Minneapolis microbrewery begs for $700K in donations to move out of ‘dangerous’ neighborhood after gentrification plan fails
A microbrewery in Minneapolis is seeking donations to move it’s brewery out of a “dangerous” downtown location after its hopes of helping gentrify the neighborhood failed, reports the Minneapolis Star-Tribune.
Boom Island Brewing, which has been around for seven years making mostly Belgian-inspired ales, is asking customers to donate $500,000 to $700,000 to help it find a more suitable location.
According to the Star-tribune, owner Kevin Welch moved into the overwhelmingly white city’s most diverse neighborhood where he “hoped to be part of West Broadway’s transformation.”
Instead of a “transformation,” though, Welch and his employees have witnessed violence and seen customer’s cars damaged. They complain that “biker gangs started peddling drugs in the alley” outside.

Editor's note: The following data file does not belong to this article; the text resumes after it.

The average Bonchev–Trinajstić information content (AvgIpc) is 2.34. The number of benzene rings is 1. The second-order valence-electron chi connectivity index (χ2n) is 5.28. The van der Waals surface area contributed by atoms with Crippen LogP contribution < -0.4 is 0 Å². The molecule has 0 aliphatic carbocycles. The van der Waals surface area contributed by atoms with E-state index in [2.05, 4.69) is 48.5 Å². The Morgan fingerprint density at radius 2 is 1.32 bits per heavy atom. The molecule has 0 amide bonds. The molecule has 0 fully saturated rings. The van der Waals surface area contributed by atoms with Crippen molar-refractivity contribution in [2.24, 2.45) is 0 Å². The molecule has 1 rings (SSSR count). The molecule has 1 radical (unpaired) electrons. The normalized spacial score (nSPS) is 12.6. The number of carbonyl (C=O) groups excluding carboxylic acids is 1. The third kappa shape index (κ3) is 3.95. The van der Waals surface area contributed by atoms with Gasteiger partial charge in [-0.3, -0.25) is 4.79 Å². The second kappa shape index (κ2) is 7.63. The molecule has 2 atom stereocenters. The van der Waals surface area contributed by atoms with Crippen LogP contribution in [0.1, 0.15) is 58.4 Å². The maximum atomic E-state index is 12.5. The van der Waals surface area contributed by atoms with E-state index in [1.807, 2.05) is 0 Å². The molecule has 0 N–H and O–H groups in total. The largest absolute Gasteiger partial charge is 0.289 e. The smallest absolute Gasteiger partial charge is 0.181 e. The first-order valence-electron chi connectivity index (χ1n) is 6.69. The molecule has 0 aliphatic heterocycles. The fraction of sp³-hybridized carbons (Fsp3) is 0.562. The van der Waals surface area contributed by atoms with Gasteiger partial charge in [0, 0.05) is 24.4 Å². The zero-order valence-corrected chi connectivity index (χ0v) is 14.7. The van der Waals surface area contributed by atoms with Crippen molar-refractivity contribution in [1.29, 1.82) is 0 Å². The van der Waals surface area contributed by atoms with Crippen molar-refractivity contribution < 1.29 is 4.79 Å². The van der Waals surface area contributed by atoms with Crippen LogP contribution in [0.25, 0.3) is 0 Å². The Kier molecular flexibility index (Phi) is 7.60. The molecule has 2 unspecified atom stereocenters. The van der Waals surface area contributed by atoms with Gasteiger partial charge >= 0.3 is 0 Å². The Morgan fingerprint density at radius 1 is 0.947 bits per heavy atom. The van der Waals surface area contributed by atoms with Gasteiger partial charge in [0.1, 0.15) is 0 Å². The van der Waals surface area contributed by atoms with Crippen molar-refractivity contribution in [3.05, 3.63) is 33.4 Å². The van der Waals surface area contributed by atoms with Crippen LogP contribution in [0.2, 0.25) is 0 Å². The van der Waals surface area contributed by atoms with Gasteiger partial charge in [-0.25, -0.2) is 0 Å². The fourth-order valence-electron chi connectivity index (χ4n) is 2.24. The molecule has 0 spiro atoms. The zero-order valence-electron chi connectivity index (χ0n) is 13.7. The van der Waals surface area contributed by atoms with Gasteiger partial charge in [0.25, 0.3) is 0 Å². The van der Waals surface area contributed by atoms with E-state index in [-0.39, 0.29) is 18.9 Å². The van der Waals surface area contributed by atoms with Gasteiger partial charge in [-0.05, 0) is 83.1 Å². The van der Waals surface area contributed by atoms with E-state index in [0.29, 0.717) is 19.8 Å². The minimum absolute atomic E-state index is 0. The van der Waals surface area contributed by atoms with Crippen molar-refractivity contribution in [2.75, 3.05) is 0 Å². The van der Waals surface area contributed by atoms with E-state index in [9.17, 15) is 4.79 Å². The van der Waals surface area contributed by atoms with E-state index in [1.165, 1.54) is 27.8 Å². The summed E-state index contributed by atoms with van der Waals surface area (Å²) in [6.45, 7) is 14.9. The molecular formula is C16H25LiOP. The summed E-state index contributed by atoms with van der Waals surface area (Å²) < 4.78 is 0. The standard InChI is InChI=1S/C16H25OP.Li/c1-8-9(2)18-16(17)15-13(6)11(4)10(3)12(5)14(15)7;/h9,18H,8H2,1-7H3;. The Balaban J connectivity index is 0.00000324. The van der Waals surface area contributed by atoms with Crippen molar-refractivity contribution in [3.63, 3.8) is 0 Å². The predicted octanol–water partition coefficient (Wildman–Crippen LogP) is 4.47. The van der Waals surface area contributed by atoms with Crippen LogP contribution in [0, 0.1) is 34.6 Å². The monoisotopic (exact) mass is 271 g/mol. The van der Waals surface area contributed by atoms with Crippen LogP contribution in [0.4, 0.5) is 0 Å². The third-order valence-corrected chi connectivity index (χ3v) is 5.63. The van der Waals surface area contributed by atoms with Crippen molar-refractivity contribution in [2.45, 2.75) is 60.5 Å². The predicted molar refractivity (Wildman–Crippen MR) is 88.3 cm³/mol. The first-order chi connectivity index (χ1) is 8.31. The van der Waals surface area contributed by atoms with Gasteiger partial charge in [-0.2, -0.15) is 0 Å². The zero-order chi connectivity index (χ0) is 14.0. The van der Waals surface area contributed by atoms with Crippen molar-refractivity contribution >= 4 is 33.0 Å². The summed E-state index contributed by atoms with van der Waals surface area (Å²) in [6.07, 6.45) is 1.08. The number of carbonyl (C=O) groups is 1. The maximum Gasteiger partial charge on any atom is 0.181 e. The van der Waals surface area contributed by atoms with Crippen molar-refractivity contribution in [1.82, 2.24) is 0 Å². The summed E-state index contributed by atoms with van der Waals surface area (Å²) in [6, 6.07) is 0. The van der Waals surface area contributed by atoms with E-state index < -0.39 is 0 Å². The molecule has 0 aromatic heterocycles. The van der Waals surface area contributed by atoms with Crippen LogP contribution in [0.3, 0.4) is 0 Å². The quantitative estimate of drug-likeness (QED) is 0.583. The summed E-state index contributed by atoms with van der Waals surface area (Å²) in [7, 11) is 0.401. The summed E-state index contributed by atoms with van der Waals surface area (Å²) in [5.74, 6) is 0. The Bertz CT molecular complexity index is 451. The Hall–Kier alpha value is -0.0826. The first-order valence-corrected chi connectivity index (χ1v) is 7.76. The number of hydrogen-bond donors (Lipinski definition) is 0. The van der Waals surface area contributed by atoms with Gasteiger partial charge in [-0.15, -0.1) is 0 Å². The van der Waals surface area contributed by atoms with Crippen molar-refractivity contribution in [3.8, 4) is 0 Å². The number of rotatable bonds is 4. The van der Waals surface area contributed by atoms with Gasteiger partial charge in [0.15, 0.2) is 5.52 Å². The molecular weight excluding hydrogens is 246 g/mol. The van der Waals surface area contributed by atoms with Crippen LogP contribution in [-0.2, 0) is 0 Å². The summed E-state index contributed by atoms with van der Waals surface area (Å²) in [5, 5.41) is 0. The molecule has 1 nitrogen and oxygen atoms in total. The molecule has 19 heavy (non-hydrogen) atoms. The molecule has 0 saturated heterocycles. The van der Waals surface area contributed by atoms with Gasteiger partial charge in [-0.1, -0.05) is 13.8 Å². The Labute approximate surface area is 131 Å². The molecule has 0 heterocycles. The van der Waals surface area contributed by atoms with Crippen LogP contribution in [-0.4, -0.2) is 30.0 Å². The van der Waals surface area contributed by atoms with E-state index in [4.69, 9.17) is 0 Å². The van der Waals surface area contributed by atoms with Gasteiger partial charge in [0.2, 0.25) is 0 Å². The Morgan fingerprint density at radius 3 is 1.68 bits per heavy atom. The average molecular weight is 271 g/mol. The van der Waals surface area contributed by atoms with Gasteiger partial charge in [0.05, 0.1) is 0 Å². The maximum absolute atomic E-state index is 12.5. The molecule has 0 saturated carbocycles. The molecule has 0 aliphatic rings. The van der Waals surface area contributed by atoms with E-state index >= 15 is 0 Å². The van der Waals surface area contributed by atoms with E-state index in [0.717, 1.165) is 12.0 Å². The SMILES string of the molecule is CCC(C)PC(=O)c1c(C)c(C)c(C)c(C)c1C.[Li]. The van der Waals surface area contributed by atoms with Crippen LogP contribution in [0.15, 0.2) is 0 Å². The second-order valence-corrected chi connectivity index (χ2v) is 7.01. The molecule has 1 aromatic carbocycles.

The last straw was a fatal shooting of a black man who is unnamed in the Star-Tribune story, Steven F. Fields. Fields was a hotel employee who was smoking a cigarette when he was murdered.
Boom Island taproom manager Jim Barnard worried that it could have been him who was shot since he had left the area only 90 minutes before.
“It would have been a complete innocent bystander just walking out,” said Kevin Welch. “At some point, you have to look out for the safety of your employees.”
Welch said that he and his wife “believe in the neighborhood and wanted to make the most out of it” but that he is now scared.
“I’m scared to walk out to my own car,” he said.
Welch told City Pages that he wants to be moved out by the end of the year, even though statistics show the neighborhood is actually getting safer.
“How much worse can it get when you leave on Friday night, and there’s bullets flying around?” asks Kevin Welch, owner and head brewer at nearby Boom Island Brewing Co. “The motivation is extremely dire for us to get the heck out of the area.”